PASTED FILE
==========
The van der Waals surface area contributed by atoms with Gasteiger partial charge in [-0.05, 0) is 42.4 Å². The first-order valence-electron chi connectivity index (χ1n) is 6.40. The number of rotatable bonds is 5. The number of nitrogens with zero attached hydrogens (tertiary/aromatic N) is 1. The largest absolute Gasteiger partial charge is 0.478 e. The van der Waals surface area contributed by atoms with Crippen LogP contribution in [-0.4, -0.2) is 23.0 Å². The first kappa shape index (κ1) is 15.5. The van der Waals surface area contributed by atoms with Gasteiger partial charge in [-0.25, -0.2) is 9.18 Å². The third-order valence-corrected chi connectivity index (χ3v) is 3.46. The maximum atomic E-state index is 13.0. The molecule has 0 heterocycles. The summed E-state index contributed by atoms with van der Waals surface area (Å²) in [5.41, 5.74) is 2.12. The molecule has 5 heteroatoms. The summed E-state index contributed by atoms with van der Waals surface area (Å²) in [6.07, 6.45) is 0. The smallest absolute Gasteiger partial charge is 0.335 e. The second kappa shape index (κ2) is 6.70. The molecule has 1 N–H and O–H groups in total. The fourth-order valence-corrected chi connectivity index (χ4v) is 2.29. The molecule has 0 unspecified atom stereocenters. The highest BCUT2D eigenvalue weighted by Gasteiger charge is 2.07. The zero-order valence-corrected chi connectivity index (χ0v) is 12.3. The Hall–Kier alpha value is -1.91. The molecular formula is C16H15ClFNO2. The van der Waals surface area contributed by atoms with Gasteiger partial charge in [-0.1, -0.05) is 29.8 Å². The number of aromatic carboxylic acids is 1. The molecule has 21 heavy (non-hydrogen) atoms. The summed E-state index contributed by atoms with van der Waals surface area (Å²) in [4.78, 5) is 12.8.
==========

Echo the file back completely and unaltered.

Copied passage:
The van der Waals surface area contributed by atoms with Gasteiger partial charge in [-0.05, 0) is 42.4 Å². The first-order valence-electron chi connectivity index (χ1n) is 6.40. The number of rotatable bonds is 5. The number of nitrogens with zero attached hydrogens (tertiary/aromatic N) is 1. The largest absolute Gasteiger partial charge is 0.478 e. The van der Waals surface area contributed by atoms with Crippen LogP contribution in [-0.4, -0.2) is 23.0 Å². The first kappa shape index (κ1) is 15.5. The van der Waals surface area contributed by atoms with Gasteiger partial charge in [-0.25, -0.2) is 9.18 Å². The third-order valence-corrected chi connectivity index (χ3v) is 3.46. The maximum atomic E-state index is 13.0. The molecule has 0 heterocycles. The summed E-state index contributed by atoms with van der Waals surface area (Å²) in [5.41, 5.74) is 2.12. The molecule has 5 heteroatoms. The summed E-state index contributed by atoms with van der Waals surface area (Å²) in [6.07, 6.45) is 0. The smallest absolute Gasteiger partial charge is 0.335 e. The second kappa shape index (κ2) is 6.70. The molecule has 1 N–H and O–H groups in total. The fourth-order valence-corrected chi connectivity index (χ4v) is 2.29. The molecule has 0 unspecified atom stereocenters. The highest BCUT2D eigenvalue weighted by Gasteiger charge is 2.07. The zero-order valence-corrected chi connectivity index (χ0v) is 12.3. The Hall–Kier alpha value is -1.91. The molecular formula is C16H15ClFNO2. The van der Waals surface area contributed by atoms with Gasteiger partial charge in [-0.1, -0.05) is 29.8 Å². The number of aromatic carboxylic acids is 1. The molecule has 21 heavy (non-hydrogen) atoms. The summed E-state index contributed by atoms with van der Waals surface area (Å²) in [4.78, 5) is 12.8.